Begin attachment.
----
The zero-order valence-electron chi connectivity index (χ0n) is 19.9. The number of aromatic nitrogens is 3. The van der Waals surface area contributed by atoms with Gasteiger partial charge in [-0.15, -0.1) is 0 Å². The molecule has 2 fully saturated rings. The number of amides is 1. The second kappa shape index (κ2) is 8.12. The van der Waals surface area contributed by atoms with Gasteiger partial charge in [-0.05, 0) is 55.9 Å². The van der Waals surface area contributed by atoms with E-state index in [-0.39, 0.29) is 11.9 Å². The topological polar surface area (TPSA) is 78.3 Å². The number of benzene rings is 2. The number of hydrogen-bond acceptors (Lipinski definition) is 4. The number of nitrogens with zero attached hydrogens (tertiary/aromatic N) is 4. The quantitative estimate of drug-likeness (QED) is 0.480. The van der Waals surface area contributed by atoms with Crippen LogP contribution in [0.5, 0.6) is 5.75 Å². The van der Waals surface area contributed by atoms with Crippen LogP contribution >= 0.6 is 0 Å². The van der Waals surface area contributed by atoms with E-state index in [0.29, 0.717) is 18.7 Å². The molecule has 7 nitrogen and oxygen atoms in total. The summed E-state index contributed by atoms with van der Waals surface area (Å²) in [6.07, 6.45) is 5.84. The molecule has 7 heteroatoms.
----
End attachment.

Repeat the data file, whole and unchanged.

The zero-order valence-electron chi connectivity index (χ0n) is 19.9. The number of aromatic nitrogens is 3. The van der Waals surface area contributed by atoms with Gasteiger partial charge in [-0.15, -0.1) is 0 Å². The molecule has 2 fully saturated rings. The number of amides is 1. The second kappa shape index (κ2) is 8.12. The van der Waals surface area contributed by atoms with Gasteiger partial charge in [-0.05, 0) is 55.9 Å². The van der Waals surface area contributed by atoms with E-state index in [-0.39, 0.29) is 11.9 Å². The topological polar surface area (TPSA) is 78.3 Å². The number of benzene rings is 2. The number of hydrogen-bond acceptors (Lipinski definition) is 4. The number of nitrogens with zero attached hydrogens (tertiary/aromatic N) is 4. The quantitative estimate of drug-likeness (QED) is 0.480. The van der Waals surface area contributed by atoms with Crippen LogP contribution in [0.5, 0.6) is 5.75 Å². The van der Waals surface area contributed by atoms with Crippen LogP contribution >= 0.6 is 0 Å². The van der Waals surface area contributed by atoms with E-state index in [0.29, 0.717) is 18.7 Å². The molecule has 7 nitrogen and oxygen atoms in total. The summed E-state index contributed by atoms with van der Waals surface area (Å²) in [6.07, 6.45) is 5.84. The molecule has 7 heteroatoms.